Non Conventional Fibres Association


Botanical information

  • The fibres obtained from the coconut husk are known as Coconut fibre or Coir fibres.
  • It is also called Golden fibre due to its appearance after cleaning the coconut husk.
  • The scientific name of this seed is Cocos Nucifera, which belongs to the Arecaceae.
  • India and Sri Lanka are the major producers and exporters of this fibre, followed by Thailand, Philippines, Vietnam, and Indonesia.

Agroclimatic Conditions for Cultivation

  • The natural habitat soil for coir is on the coastal belt of the tropical regions where sandy and red sandy loamy soils are predominant. Besides, it can grow well in all types of soils including sandy, laterite, swampy, alluvial, black, and saline soils.
  • The ideal soil conditions for better growth and yield irrespective of the type of soil it should possess proper drainage, good water holding capacity, unrestricted root development, aeration, and absence of rock or hard layer within 2 meters of the surface.
  • The coconut palm tree proliferates well up to an elevation of 600m above mean sea level. Although, near the equator, productive plantations of coconut can be achieved at 1000m above mean sea level.
  • A well-distributed rainfall of around 2000 mm/year is ideal for proper growth and maximum yield.
  • It requires a spacious area and adequate sunlight of about 2000 hrs/year is necessary for healthy growth.
  • For the growth and yield of coconut palm tree, the relative humidity should be more than 60% and the ideal mean temperature is 27±5OC.
  • All over the world, the total coir production is around 2,50,000 tonnes of which 60% is produced in Kerala, India.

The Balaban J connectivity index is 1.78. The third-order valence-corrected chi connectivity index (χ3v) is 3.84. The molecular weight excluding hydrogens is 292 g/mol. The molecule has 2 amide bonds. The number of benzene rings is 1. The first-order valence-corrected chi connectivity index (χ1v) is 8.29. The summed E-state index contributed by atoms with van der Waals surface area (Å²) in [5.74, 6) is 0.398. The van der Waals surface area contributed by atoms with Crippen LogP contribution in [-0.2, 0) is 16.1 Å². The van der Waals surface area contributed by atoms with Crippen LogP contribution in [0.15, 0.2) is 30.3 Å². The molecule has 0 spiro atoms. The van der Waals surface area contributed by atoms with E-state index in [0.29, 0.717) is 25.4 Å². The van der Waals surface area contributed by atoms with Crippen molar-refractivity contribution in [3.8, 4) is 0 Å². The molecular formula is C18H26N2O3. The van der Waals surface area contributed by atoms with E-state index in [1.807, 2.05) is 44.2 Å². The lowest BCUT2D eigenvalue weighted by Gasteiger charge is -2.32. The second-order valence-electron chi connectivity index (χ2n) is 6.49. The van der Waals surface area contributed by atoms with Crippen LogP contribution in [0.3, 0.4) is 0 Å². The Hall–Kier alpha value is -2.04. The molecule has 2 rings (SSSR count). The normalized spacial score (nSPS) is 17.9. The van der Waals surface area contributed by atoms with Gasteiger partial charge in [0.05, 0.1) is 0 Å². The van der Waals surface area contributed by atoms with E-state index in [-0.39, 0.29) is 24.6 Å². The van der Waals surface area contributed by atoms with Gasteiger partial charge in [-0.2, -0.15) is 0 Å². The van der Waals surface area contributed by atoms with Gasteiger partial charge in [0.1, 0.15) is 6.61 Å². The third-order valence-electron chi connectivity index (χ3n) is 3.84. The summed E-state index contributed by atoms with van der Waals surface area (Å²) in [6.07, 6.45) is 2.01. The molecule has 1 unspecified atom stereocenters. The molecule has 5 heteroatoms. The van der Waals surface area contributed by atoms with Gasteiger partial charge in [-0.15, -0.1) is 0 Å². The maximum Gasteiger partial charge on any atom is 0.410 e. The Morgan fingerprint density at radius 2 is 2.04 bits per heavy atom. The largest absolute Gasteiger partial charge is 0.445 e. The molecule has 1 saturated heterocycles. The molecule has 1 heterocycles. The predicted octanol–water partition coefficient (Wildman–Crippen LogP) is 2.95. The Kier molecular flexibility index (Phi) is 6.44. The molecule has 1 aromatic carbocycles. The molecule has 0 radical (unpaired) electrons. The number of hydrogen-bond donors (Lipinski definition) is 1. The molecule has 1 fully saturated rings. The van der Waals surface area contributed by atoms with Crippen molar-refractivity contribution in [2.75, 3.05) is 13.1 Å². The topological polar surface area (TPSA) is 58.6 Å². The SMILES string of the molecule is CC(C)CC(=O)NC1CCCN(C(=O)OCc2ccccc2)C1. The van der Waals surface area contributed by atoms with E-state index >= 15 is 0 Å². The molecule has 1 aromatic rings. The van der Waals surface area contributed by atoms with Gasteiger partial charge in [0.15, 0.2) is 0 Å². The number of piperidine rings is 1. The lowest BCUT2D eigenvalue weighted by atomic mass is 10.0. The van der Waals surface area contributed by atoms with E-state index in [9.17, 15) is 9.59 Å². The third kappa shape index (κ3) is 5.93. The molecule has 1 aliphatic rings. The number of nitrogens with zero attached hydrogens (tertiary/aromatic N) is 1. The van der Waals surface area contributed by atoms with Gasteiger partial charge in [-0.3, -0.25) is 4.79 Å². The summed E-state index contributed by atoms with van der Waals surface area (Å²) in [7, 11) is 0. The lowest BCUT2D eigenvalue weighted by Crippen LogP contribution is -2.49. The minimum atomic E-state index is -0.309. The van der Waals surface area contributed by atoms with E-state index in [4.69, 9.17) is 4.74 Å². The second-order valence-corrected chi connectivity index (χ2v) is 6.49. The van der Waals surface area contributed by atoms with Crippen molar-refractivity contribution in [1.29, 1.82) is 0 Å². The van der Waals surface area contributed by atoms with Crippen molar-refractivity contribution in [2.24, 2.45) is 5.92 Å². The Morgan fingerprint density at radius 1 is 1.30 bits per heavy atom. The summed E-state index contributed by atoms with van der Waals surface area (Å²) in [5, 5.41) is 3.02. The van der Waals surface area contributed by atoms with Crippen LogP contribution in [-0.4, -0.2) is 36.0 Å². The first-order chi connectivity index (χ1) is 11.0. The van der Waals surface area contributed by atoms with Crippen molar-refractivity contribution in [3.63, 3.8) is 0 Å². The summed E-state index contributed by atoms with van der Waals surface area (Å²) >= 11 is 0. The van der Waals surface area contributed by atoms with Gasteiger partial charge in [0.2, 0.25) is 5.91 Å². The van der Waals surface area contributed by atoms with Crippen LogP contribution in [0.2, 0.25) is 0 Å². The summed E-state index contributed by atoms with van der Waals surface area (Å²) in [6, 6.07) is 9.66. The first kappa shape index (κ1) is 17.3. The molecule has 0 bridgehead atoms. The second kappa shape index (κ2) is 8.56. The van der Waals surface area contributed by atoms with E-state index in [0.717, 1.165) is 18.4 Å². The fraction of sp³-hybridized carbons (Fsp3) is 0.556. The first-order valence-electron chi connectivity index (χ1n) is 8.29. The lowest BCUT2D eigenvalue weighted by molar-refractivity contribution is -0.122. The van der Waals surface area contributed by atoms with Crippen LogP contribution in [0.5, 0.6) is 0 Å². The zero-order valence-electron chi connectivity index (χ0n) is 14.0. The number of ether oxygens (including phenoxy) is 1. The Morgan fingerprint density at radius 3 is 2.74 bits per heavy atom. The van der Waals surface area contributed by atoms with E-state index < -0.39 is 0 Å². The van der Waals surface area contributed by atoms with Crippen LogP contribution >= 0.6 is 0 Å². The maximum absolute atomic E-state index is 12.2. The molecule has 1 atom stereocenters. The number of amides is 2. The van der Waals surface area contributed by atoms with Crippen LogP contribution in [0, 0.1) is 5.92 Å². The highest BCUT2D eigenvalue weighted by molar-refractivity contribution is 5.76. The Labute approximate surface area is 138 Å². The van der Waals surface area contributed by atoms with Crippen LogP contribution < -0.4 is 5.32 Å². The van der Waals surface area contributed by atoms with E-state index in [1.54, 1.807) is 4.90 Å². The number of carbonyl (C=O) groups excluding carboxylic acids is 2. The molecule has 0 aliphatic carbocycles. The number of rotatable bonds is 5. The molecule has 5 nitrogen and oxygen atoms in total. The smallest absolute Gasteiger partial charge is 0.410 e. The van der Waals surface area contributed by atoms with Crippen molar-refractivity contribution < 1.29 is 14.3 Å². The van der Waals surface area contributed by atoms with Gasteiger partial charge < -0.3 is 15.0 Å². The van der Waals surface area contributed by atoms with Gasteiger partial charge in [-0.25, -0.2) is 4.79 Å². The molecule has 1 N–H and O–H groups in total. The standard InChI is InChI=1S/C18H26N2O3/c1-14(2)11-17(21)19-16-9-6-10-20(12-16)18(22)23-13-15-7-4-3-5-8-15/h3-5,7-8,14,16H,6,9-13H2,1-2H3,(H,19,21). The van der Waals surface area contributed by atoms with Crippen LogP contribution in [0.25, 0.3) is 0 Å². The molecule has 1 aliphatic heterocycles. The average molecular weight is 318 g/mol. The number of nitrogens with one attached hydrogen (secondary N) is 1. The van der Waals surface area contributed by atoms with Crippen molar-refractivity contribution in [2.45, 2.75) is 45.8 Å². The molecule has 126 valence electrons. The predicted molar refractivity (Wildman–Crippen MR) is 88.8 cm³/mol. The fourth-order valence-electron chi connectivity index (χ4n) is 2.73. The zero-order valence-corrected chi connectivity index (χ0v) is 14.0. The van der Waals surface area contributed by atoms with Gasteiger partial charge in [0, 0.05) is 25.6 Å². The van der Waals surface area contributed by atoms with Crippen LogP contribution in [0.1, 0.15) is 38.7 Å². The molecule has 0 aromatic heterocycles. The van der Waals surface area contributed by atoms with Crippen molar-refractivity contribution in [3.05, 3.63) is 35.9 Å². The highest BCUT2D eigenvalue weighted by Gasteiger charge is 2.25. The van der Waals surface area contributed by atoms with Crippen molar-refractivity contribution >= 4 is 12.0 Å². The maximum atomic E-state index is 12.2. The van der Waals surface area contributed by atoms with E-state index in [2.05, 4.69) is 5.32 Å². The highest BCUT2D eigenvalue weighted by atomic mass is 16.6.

• Out of the total production India tends to consume over 50% of the coir fibre produced annually .

Table 1. Proceedings Geosynthetics Asia 2000-GA2000 (May 2000), Vol 2, Pg. 207-212)

Physical & Mechanical Properties



Density (g/cc)


Tenacity (g/tex)


Rigidity of Modulus (dyne/cm2)


Diameter in μm


Breaking Elongation


Swelling in H2O(diameter)


Moisture at 65%RH


Chemical Properties







Pectin’s and related compound


Water soluble matter




Features of fibres

  • Coir fibres are naturally water-resistant and resistant to seawater.
  • It is unaffected by moisture and dampness.
  • They are elastic, possess good twisting capacity, and can retain their shape easily.
  • Coir is resistant to pests, fungi, and rot and provides insulation against temperature and sound.
  • It is tough, durable, and easy to clean.
  • It is entirely static-free.
  • It is a highly flammable fibre due to its cellulose content.
  • There are two main types of coir fibres: brown coir fibres and white coir fibres.
  • Brown fibres are extracted from mature coconuts and are thicker, stronger, and more abrasion resistant. On the other hand, white fibres are extracted from immature coconuts and are smoother and finer, but weaker.

Typical uses

  • These golden fibres are mostly used for flooring and outdoor mats, aquarium filters, garden manure, ropes, and cordages[1].
  • The white coir is used to spun into yarn and used in the manufacturing of ropes.
  • Whereas brown coir is used to make doormats, carpets, and mattresses.
  • Coir bricks are used for different construction purposes. 
  • It is also used as a reinforcement material in composites. 
  • Home décor, idols, sofas, toys, brushes, etc., use Coir fibres for the making.